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In the documentation for com it says that it works literally with every language. Do you need to have a specific API for that language so it can interface with com, or can any language literally just use it out of box? Also do you need a special compiler? Sorry if this is a stupid question but I have never used it before, and I have been trying to find this answer. When I look at demos of com examples it all seems to access the objects in a c style syntax, are their bindings and apis for other languages (literally all)?

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Most of the effort actually goes into the runtime support library. The code that actually makes the COM calls. The compiler just needs to generate the binding from the language constructs to the runtime support function calls. IDispatch is the most typical interface used by a scripting runtime. Quite simple, it only has 7 methods. Plus CoInitializeEx and CoCreateInstance, that's about it. – Hans Passant Feb 11 '12 at 15:07

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The key thing about COM is that it is a "binary standard": which is to say that it doesn't care what the language used is, so long as the bits and bytes in memory end up in the right place.

COM basically specifies that all COM objects must have a specific layout in memory: the interface pointer points to a pointer that in turn points to a table of function pointers, which has at least three members, the first three of which are pointers to the IUnknown functions (AddRef, Release, QueryInterface), and the remainder are pointers to the other functions in the interface. COM also specifies how arguments are passed to these functions - so that the caller and callee agree on how the stack is used, and who pops off the values.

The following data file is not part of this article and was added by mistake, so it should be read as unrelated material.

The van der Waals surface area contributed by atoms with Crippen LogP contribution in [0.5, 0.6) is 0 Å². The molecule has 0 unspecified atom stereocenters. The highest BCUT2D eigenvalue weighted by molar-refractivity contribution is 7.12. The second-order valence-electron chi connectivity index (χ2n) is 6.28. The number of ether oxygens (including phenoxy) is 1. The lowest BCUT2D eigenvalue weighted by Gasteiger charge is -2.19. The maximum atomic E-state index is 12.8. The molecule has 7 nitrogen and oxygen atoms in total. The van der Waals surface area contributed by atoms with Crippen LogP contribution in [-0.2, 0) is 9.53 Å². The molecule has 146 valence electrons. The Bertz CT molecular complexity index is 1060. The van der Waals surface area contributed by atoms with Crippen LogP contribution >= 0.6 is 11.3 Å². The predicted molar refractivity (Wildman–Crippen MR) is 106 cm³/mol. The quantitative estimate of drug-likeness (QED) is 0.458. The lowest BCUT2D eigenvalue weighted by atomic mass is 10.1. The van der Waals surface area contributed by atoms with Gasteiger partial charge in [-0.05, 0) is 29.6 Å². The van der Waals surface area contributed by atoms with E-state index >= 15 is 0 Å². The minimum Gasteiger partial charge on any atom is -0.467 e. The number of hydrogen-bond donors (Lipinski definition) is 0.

This requirement happily matches how C++ just happens to work on Windows; so most C++ classes that implement IUnknown will just happen to ends up as being valid COM classes: this is because Microsoft's implementation of C++ happens to use an object layout that matches what COM requires: the C++ object vtable pointer is the same as the COM pointer-to-table-of-function-pointers, the C++ table of function pointers is exactly what COM requires for its table-of-function-pointers, and so on. (This isn't entirely just a happy coincidence: COM was likely designed to take advantage of the most common way that C++ objects are implemented in memory which is the technique that MS's compiler uses. Note that C++ the language specification doesn't actually specify any particular object layout - so you could have a 3rd party C++ compiler that implemented C++ in a way that gave you classes that are not usable by COM. But no compiler vendor in their right mind would do that, since they would appear to be broken compared to the others!)

In plain C, you can create a COM object by creating suitable structs-containing-pointers manually. This works because C essentially allows you to specify binary-level memory layout for structs manually; you can create structs that you know will have the appropriate layout that COM is expecting.

In other languages, especially those that don't allow the user to specify memory layout explicitly, you need support from the language to allow for COM support. All the .Net languages - C#, VB.Net, and so on - use support in the .Net runtime that understands what COM expects, and produces the appropriate wrappers as needed to allow the interop to work.

So, long story short, it's not the case that any language under the sun will automatically work with COM; it's really the case that a couple of languages - namely C and C++ - are already aligned with COM's requirements; and most other languages will need some compiler support to make it work.

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